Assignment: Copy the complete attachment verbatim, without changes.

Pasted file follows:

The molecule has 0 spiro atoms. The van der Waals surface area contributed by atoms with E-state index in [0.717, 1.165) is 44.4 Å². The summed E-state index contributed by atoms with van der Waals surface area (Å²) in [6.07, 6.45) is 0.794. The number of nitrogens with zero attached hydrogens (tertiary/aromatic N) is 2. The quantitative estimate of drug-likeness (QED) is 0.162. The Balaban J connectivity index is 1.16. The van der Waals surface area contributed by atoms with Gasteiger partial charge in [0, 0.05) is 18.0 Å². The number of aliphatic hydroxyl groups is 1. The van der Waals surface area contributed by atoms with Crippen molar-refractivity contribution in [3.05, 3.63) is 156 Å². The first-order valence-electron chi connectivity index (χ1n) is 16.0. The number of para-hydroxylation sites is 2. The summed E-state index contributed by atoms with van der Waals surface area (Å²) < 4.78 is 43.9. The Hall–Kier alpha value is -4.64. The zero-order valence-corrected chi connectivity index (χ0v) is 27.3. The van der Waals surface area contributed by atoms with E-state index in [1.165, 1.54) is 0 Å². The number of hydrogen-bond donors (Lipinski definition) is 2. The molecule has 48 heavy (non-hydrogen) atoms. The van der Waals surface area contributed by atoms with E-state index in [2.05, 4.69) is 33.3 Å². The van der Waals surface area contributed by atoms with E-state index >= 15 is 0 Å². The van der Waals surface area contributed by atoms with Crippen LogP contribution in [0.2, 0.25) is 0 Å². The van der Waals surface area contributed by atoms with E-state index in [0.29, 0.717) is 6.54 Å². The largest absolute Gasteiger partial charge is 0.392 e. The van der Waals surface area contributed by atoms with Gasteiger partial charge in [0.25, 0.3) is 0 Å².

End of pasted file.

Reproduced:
The molecule has 0 spiro atoms. The van der Waals surface area contributed by atoms with E-state index in [0.717, 1.165) is 44.4 Å². The summed E-state index contributed by atoms with van der Waals surface area (Å²) in [6.07, 6.45) is 0.794. The number of nitrogens with zero attached hydrogens (tertiary/aromatic N) is 2. The quantitative estimate of drug-likeness (QED) is 0.162. The Balaban J connectivity index is 1.16. The van der Waals surface area contributed by atoms with Gasteiger partial charge in [0, 0.05) is 18.0 Å². The number of aliphatic hydroxyl groups is 1. The van der Waals surface area contributed by atoms with Crippen molar-refractivity contribution in [3.05, 3.63) is 156 Å². The first-order valence-electron chi connectivity index (χ1n) is 16.0. The number of para-hydroxylation sites is 2. The summed E-state index contributed by atoms with van der Waals surface area (Å²) < 4.78 is 43.9. The Hall–Kier alpha value is -4.64. The zero-order valence-corrected chi connectivity index (χ0v) is 27.3. The van der Waals surface area contributed by atoms with E-state index in [1.165, 1.54) is 0 Å². The number of hydrogen-bond donors (Lipinski definition) is 2. The molecule has 48 heavy (non-hydrogen) atoms. The van der Waals surface area contributed by atoms with E-state index in [2.05, 4.69) is 33.3 Å². The van der Waals surface area contributed by atoms with E-state index >= 15 is 0 Å². The van der Waals surface area contributed by atoms with Crippen LogP contribution in [0.2, 0.25) is 0 Å². The van der Waals surface area contributed by atoms with E-state index in [0.29, 0.717) is 6.54 Å². The largest absolute Gasteiger partial charge is 0.392 e. The van der Waals surface area contributed by atoms with Gasteiger partial charge in [0.25, 0.3) is 0 Å².